The Rationality of Probabilities for Actions in Decision Theory

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The Rationality of Probabilities for Actions in Decision Theory

ABSTRACT: Spohn's decision model, an advancement of Fishburn's theory, is valuable for making explicit the principle used also by other thinkers that 'any adequate quantitative decision model must not explicitly or implicitly contain any subjective probabilities for acts.' This principle is not used in the decision theories of Jeffrey or of Luce and Krantz. According to Spohn, this principle is important because it has effects on the term of action, on Newcomb's problem, and on the theory of causality and the freedom of the will. On the one hand, I will argue against Spohn with Jeffrey that the principle has to be given up. On the other, I will try to argue against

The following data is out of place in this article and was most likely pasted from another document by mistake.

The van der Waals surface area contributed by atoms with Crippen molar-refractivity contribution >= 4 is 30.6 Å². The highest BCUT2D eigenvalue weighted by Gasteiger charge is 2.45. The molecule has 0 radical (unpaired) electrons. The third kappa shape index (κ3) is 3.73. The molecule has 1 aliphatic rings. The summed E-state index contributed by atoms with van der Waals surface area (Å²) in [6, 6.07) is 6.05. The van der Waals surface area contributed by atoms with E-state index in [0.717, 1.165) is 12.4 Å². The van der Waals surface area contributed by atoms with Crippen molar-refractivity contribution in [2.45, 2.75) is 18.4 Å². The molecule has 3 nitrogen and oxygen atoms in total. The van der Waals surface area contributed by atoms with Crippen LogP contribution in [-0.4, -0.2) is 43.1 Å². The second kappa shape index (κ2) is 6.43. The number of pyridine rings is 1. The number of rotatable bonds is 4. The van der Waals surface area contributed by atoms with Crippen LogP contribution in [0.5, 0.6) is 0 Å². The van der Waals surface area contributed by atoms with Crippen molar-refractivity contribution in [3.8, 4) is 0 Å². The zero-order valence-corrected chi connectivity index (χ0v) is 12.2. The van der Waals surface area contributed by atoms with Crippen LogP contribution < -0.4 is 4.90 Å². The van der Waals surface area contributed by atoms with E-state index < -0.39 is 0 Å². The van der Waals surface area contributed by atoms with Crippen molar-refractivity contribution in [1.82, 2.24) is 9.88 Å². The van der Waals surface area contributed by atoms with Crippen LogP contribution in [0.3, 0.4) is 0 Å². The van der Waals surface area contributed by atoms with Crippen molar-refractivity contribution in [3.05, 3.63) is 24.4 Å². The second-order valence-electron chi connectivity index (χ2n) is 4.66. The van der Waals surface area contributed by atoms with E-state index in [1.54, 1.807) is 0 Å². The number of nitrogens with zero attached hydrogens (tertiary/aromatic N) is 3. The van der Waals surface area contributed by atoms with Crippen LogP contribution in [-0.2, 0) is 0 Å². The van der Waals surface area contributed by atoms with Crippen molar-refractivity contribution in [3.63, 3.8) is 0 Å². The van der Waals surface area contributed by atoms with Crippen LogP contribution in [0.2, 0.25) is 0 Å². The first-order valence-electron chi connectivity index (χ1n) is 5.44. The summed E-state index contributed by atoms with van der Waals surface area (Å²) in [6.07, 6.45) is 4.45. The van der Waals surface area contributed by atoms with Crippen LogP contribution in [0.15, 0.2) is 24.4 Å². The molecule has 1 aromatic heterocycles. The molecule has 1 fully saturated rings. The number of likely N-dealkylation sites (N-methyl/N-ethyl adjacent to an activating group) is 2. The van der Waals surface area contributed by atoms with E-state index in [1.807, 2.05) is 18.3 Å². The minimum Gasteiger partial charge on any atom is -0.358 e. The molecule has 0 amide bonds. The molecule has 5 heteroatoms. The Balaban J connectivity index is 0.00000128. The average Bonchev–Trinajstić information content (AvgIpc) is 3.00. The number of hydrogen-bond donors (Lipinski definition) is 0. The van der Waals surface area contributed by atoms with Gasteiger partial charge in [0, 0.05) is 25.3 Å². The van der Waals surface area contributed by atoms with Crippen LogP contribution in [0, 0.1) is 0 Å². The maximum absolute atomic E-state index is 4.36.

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In 1969 Robert Nozick introduced Newcomb's problem to the philosophic community as a conflict between the principle of expected utility maximization and the principle of dominance. Nozick's introduction led to a "Newcombmania" (Levi 1982), because philosophers have decisively different opinions about the correct solution to this problem. The "Newcombmania" showed itself in the development of causal and evidential decision theories and other proposals. Because the evidential theories (for example Jeffrey 1965, 1983) do not use the principle, they cannot give a solution to Newcomb's problem in case you accept the principle. The causal theories which use subjunctive conditionals (for example Lewis 1981) are problematical, because they still have to provide a logic of subjunctive conditionals, a probability theory for subjunctive conditionals and a corresponding decision theory. Because Skyrms' (1980) causal theory and Kyburg's (1980) proposal of epistemic vs. stochastic independence also don't use the principle, only Spohn's solution (1978) to Newcomb's problem is left. This solution which recommends taking both boxes is valuable for its simplicity in contrast to the theories with subjunctive conditionals. According to Spohn it is a mistake to use probabilities conditionalized on actions for the results of the prediction, if the prediction is earlier than the choice. According to Spohn it is right that the

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